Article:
What We Value
It is revealing how the things we attach value to change over the years. Some things that once meant everything to us, now mean absolutely nothing, and conversely, some things we didn’t value at all, come to mean everything in our lives as you grow and your values change. I believe that understanding the things that are valuable or important to us is a huge part of growing and finding what makes you a happy, productive human being enjoying life on this planet. Let’s see what things I am putting into my treasure chest of life.
When I was young, physical activity was a part of life as vital to me as breathing. It didn’t really matter what time of year, what weather I had to face, I was moving in it.
In the summer, it was perpetual motion, from swimming to boating, to just getting from place to place. I was physically active from the time I woke up in the morning to the time I put my head on the pillow at night.
Over the years, there was school, followed by a job and then you have to find time to be physically active. I have gone through weight training and cardiovascular fitness of all kinds, and each time I value the ability and stamina I had as a youth. I value my mobility now and dream of what it was like then.
Friendships Are Strange
However, it seems like I have met many “friends” in adulthood that are as transient as the weather.
Present for a season or two of your life and then destined to fade and fizzle out over time. I have always believed that once I am your friend, I am your friend for life. There aren’t any conditions or behavioral expectations, we are friends and it is a relationship that will last.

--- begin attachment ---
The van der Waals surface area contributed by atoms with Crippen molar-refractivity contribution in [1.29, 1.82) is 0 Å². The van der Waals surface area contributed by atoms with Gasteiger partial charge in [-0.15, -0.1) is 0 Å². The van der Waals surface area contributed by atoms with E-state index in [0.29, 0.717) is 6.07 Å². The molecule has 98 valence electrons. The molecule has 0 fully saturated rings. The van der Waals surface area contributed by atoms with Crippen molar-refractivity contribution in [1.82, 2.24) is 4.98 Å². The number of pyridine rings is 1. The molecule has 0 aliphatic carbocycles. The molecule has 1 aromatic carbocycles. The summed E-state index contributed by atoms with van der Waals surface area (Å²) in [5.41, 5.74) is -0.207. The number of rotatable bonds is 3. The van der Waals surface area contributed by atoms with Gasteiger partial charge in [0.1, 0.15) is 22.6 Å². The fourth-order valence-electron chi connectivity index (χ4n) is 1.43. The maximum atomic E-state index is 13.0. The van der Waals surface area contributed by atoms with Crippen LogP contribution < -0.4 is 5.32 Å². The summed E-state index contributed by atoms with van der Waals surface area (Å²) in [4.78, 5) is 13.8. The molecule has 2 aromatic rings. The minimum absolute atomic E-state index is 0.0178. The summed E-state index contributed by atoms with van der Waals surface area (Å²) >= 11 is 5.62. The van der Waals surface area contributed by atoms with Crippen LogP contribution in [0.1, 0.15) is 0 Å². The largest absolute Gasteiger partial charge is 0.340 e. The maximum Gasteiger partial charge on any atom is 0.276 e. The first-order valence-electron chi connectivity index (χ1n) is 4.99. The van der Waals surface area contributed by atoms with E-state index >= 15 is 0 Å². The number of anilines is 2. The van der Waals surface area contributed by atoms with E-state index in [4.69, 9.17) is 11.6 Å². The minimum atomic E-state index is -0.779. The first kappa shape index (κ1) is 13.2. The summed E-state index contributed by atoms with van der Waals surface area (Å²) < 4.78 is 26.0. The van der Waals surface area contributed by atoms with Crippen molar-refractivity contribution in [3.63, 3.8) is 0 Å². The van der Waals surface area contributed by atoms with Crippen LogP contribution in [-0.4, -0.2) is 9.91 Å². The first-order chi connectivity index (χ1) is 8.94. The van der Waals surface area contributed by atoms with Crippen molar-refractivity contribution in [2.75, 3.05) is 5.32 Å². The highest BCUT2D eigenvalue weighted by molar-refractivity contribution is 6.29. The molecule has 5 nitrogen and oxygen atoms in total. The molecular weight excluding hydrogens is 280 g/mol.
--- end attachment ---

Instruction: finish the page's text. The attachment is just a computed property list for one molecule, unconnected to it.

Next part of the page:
This philosophy has been continually proven wrong, so I value the friends who are there when my back is to the wall.
I believe whole heartedly that people enter your life for a reason, most often to teach you something. Unfortunately, the lesson for me has been that you can’t expect much from people. Yet it is a valuable lesson none the less. I think all of the lessons I have learned have value, so I thank the fair weathered friends I have known as well as the true for all you have taught me.
There are few things in the world that define who you are more than the family you belong to. Some people hate their family, but me I look at us as a collection of unique individuals that each move their own way.
I make no bones about it that all of my grandparents, and great grandparents and great uncles and aunts that I have personally known have had an impact on me. Even though they have all passed away, I carry them with me. Their voices are recorded in my mind and I remember not only how they sounded but what they said. I also remember what they did and I was a fortunate and blessed soul because all of my relatives wanted me to be great.
Those that are still here I love them all as well, even though distances that may be a natural part of life have crept in. All of us are different, and I appreciate those unique qualities. There is nothing as valuable as family because no matter what they say or do, inside they are carrying around a large part of the DNA. Family is something that gains in value over time.
Relationships from long ago,
Mean more to me than they’ll ever know.
From the very first time, I saw you smile
to watching you leave in after all those miles.
You may not know that this part is true,
I have never forgotten my love for you.
Valuables In My Mind
Finally, there are the things I have learned, which I have found to be extremely valuable. Most of my life I didn’t understand the value that was created when you started looking for the answer to a question. The answers you may never find completely but the information you learn along the way can make life so much more enjoyable.
Some people believe that you go to college when you are young and learn, then get a job and put that learning to use. I disagree with this paradigm completely. For me, none of what I was exposed to in college I learned. I mimicked and regurgitated knowledge, but to learn it has to become a part of you. I have learned more since I turned 43 than I ever learned in life before.
This is not a condemnation of my instructors or the schools I attended but an indictment on myself. Above all else, what I am able to learn, contemplate and understand, are the greatest valuables there are.